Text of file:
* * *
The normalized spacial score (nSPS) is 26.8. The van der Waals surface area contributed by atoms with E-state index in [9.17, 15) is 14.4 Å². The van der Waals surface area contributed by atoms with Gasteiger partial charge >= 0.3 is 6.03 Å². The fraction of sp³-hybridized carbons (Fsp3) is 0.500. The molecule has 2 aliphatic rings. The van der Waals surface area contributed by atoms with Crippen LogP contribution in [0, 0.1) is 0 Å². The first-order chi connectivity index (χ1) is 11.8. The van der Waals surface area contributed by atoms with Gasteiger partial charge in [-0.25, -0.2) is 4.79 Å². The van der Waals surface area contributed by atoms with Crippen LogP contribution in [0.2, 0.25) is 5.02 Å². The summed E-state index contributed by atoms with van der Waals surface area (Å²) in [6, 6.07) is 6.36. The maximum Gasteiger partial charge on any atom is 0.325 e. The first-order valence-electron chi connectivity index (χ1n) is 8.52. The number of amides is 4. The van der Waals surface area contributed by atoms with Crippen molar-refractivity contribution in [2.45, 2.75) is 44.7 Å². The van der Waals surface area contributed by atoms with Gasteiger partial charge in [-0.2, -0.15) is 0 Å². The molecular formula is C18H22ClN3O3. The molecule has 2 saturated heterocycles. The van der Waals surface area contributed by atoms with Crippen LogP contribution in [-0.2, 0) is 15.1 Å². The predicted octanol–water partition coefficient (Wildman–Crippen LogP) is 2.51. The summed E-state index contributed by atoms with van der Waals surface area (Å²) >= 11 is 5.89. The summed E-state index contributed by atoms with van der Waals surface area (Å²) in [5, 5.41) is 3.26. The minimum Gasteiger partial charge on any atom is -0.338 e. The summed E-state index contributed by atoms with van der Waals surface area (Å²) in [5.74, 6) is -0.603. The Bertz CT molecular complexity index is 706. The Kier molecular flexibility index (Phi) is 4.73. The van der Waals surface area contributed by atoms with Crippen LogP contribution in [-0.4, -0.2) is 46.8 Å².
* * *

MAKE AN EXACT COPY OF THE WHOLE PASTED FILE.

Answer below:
The normalized spacial score (nSPS) is 26.8. The van der Waals surface area contributed by atoms with E-state index in [9.17, 15) is 14.4 Å². The van der Waals surface area contributed by atoms with Gasteiger partial charge >= 0.3 is 6.03 Å². The fraction of sp³-hybridized carbons (Fsp3) is 0.500. The molecule has 2 aliphatic rings. The van der Waals surface area contributed by atoms with Crippen LogP contribution in [0, 0.1) is 0 Å². The first-order chi connectivity index (χ1) is 11.8. The van der Waals surface area contributed by atoms with Gasteiger partial charge in [-0.25, -0.2) is 4.79 Å². The van der Waals surface area contributed by atoms with Crippen LogP contribution in [0.2, 0.25) is 5.02 Å². The summed E-state index contributed by atoms with van der Waals surface area (Å²) in [6, 6.07) is 6.36. The maximum Gasteiger partial charge on any atom is 0.325 e. The first-order valence-electron chi connectivity index (χ1n) is 8.52. The number of amides is 4. The van der Waals surface area contributed by atoms with Crippen molar-refractivity contribution in [2.45, 2.75) is 44.7 Å². The van der Waals surface area contributed by atoms with Gasteiger partial charge in [-0.2, -0.15) is 0 Å². The molecular formula is C18H22ClN3O3. The molecule has 2 saturated heterocycles. The van der Waals surface area contributed by atoms with Crippen LogP contribution in [-0.2, 0) is 15.1 Å². The predicted octanol–water partition coefficient (Wildman–Crippen LogP) is 2.51. The summed E-state index contributed by atoms with van der Waals surface area (Å²) >= 11 is 5.89. The summed E-state index contributed by atoms with van der Waals surface area (Å²) in [5, 5.41) is 3.26. The minimum Gasteiger partial charge on any atom is -0.338 e. The summed E-state index contributed by atoms with van der Waals surface area (Å²) in [5.74, 6) is -0.603. The Bertz CT molecular complexity index is 706. The Kier molecular flexibility index (Phi) is 4.73. The van der Waals surface area contributed by atoms with Crippen LogP contribution in [-0.4, -0.2) is 46.8 Å².